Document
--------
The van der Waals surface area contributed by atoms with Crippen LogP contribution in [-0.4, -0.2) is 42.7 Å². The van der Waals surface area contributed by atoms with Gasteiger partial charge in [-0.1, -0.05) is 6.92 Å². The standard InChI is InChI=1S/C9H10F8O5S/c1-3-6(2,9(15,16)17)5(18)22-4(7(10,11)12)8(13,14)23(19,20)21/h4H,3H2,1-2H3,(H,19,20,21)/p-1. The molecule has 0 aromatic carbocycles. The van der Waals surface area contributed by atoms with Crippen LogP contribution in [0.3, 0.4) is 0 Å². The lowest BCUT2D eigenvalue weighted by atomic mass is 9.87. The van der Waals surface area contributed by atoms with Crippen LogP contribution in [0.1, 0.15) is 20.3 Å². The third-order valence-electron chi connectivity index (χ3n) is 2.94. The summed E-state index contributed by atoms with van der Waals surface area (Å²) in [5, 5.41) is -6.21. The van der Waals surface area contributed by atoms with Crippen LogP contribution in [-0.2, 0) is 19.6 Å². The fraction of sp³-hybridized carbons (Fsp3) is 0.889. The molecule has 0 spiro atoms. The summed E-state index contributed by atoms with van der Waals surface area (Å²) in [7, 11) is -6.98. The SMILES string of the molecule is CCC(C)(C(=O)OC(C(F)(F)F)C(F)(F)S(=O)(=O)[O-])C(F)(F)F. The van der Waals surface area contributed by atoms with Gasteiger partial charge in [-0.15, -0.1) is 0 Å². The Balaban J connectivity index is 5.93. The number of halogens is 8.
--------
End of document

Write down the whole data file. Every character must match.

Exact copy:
The van der Waals surface area contributed by atoms with Crippen LogP contribution in [-0.4, -0.2) is 42.7 Å². The van der Waals surface area contributed by atoms with Gasteiger partial charge in [-0.1, -0.05) is 6.92 Å². The standard InChI is InChI=1S/C9H10F8O5S/c1-3-6(2,9(15,16)17)5(18)22-4(7(10,11)12)8(13,14)23(19,20)21/h4H,3H2,1-2H3,(H,19,20,21)/p-1. The molecule has 0 aromatic carbocycles. The van der Waals surface area contributed by atoms with Crippen LogP contribution in [0.3, 0.4) is 0 Å². The lowest BCUT2D eigenvalue weighted by atomic mass is 9.87. The van der Waals surface area contributed by atoms with Crippen LogP contribution in [0.1, 0.15) is 20.3 Å². The third-order valence-electron chi connectivity index (χ3n) is 2.94. The summed E-state index contributed by atoms with van der Waals surface area (Å²) in [5, 5.41) is -6.21. The van der Waals surface area contributed by atoms with Crippen LogP contribution in [-0.2, 0) is 19.6 Å². The fraction of sp³-hybridized carbons (Fsp3) is 0.889. The molecule has 0 spiro atoms. The summed E-state index contributed by atoms with van der Waals surface area (Å²) in [7, 11) is -6.98. The SMILES string of the molecule is CCC(C)(C(=O)OC(C(F)(F)F)C(F)(F)S(=O)(=O)[O-])C(F)(F)F. The van der Waals surface area contributed by atoms with Gasteiger partial charge in [-0.15, -0.1) is 0 Å². The Balaban J connectivity index is 5.93. The number of halogens is 8.